Author Topic: The new ruling from the Supreme Court protecting vulgar patents is a win for free speech  (Read 585 times)

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Offline corbe

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The new ruling from the Supreme Court protecting vulgar patents is a win for free speech

by Adam Carrington

June 26, 2019 12:43 PM

 
The Supreme Court’s June 24 decision Iancu v. Brunetti centers around a case that’s hard to describe, but not due to its legal complexity. Instead, this litigation is difficult to discuss because it involves language we usually try to avoid in polite company. The petitioner was Erik Brunetti, the founder of a clothing line. He named his brand using a combination of letters that, when read together, sound just like the past tense of the F-word.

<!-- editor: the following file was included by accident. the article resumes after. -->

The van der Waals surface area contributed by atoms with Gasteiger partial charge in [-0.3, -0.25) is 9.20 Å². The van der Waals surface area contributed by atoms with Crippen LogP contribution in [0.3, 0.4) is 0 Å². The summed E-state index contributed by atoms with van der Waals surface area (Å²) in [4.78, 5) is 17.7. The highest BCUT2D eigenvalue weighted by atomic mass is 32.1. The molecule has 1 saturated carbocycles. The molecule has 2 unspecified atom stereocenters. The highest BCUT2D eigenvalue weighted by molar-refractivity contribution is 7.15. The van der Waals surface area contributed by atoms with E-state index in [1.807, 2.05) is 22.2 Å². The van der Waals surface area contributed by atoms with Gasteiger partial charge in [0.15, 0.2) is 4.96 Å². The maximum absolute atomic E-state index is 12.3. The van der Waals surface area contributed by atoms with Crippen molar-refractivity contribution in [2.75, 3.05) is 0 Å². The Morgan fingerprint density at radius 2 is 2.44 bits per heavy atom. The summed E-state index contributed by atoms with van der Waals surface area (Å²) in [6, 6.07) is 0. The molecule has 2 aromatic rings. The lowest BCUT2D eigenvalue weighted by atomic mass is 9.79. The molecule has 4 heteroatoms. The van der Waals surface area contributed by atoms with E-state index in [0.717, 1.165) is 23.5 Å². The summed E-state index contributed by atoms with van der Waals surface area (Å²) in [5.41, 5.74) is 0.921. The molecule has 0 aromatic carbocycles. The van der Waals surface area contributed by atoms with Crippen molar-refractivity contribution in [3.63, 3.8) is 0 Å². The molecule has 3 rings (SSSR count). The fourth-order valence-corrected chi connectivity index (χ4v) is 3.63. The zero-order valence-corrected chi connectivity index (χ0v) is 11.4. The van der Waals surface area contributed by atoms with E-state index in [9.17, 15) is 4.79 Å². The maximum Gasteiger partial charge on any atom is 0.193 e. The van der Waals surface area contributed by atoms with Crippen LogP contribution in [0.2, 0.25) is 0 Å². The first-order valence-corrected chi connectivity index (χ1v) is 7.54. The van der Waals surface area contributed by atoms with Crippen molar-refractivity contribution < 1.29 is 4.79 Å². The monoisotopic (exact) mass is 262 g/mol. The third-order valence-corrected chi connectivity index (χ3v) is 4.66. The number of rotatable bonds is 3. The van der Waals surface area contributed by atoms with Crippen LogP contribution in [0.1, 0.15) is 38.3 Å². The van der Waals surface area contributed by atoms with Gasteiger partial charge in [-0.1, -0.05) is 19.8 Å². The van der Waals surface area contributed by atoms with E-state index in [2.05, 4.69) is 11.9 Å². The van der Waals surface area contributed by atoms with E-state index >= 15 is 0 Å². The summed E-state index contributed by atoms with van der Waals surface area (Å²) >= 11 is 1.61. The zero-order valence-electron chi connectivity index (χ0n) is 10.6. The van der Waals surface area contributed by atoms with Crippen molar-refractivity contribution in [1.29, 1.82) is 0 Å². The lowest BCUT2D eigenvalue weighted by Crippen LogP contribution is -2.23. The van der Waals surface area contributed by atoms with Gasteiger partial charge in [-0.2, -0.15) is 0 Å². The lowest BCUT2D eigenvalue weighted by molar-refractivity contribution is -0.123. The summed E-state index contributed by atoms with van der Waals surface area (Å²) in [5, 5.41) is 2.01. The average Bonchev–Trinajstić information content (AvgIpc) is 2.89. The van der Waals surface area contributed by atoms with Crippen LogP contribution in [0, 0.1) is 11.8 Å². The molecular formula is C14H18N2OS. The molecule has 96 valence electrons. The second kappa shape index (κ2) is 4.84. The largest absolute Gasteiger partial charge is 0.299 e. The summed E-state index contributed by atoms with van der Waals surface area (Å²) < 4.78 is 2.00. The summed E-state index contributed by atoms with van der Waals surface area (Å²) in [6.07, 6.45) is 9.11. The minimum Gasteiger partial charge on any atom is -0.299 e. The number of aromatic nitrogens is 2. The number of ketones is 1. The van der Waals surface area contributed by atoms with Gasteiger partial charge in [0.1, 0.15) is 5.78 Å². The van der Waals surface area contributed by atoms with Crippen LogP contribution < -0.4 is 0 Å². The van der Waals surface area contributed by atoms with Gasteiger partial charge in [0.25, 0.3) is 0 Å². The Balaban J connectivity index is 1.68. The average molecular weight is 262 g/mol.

Brunetti sought trademark protection for his company name with the U.S. Patent and Trademark Office, but it denied the patent. It did so under a provision of the Lanham Act that stipulates no trademarks shall be granted that contain “immoral” or “scandalous” matter.

In Iancu, the Supreme Court decided that this part of the Lanham Act violated the First Amendment’s protections for free speech. As far as content is concerned, the majority opinion said the First Amendment barred any governmental restrictions, declaring that “government may not discriminate against speech based on the ideas or opinions it conveys.”

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https://www.washingtonexaminer.com/opinion/the-supreme-courts-new-ruling-protecting-vulgar-patents-is-a-win-for-free-speech
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